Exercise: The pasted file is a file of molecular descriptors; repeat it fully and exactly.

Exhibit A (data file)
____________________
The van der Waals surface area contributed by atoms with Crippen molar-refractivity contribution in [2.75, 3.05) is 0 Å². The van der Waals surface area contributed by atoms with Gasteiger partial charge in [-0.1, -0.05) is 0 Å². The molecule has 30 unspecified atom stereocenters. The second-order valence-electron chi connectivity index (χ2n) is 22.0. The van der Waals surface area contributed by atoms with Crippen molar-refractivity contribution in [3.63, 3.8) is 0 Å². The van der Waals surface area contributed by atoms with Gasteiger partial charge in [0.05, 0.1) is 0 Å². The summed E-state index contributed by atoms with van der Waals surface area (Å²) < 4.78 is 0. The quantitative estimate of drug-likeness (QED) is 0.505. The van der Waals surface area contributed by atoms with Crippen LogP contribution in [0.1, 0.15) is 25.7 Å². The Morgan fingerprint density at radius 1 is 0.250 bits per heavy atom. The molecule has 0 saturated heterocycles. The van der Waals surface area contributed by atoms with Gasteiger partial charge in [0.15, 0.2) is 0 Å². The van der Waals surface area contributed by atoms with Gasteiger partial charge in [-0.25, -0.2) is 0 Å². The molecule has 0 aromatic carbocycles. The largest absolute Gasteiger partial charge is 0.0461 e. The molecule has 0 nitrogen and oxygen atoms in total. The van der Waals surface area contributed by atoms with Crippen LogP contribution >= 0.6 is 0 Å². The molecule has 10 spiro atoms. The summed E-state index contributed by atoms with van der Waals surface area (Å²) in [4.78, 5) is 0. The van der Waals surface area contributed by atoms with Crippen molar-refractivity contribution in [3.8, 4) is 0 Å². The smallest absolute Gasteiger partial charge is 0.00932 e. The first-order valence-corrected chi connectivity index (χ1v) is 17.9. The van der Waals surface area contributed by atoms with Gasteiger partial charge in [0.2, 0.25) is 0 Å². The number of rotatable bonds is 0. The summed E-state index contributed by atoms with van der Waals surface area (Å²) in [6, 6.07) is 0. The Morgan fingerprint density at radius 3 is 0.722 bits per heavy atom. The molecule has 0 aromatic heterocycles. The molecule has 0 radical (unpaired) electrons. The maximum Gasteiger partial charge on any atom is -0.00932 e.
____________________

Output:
The van der Waals surface area contributed by atoms with Crippen molar-refractivity contribution in [2.75, 3.05) is 0 Å². The van der Waals surface area contributed by atoms with Gasteiger partial charge in [-0.1, -0.05) is 0 Å². The molecule has 30 unspecified atom stereocenters. The second-order valence-electron chi connectivity index (χ2n) is 22.0. The van der Waals surface area contributed by atoms with Crippen molar-refractivity contribution in [3.63, 3.8) is 0 Å². The van der Waals surface area contributed by atoms with Gasteiger partial charge in [0.05, 0.1) is 0 Å². The summed E-state index contributed by atoms with van der Waals surface area (Å²) < 4.78 is 0. The quantitative estimate of drug-likeness (QED) is 0.505. The van der Waals surface area contributed by atoms with Crippen LogP contribution in [0.1, 0.15) is 25.7 Å². The Morgan fingerprint density at radius 1 is 0.250 bits per heavy atom. The molecule has 0 saturated heterocycles. The van der Waals surface area contributed by atoms with Gasteiger partial charge in [0.15, 0.2) is 0 Å². The van der Waals surface area contributed by atoms with Gasteiger partial charge in [-0.25, -0.2) is 0 Å². The molecule has 0 aromatic carbocycles. The largest absolute Gasteiger partial charge is 0.0461 e. The molecule has 0 nitrogen and oxygen atoms in total. The van der Waals surface area contributed by atoms with Crippen LogP contribution >= 0.6 is 0 Å². The molecule has 10 spiro atoms. The summed E-state index contributed by atoms with van der Waals surface area (Å²) in [4.78, 5) is 0. The van der Waals surface area contributed by atoms with Crippen molar-refractivity contribution in [3.8, 4) is 0 Å². The smallest absolute Gasteiger partial charge is 0.00932 e. The first-order valence-corrected chi connectivity index (χ1v) is 17.9. The van der Waals surface area contributed by atoms with Gasteiger partial charge in [0.2, 0.25) is 0 Å². The number of rotatable bonds is 0. The summed E-state index contributed by atoms with van der Waals surface area (Å²) in [6, 6.07) is 0. The Morgan fingerprint density at radius 3 is 0.722 bits per heavy atom. The molecule has 0 aromatic heterocycles. The molecule has 0 radical (unpaired) electrons. The maximum Gasteiger partial charge on any atom is -0.00932 e.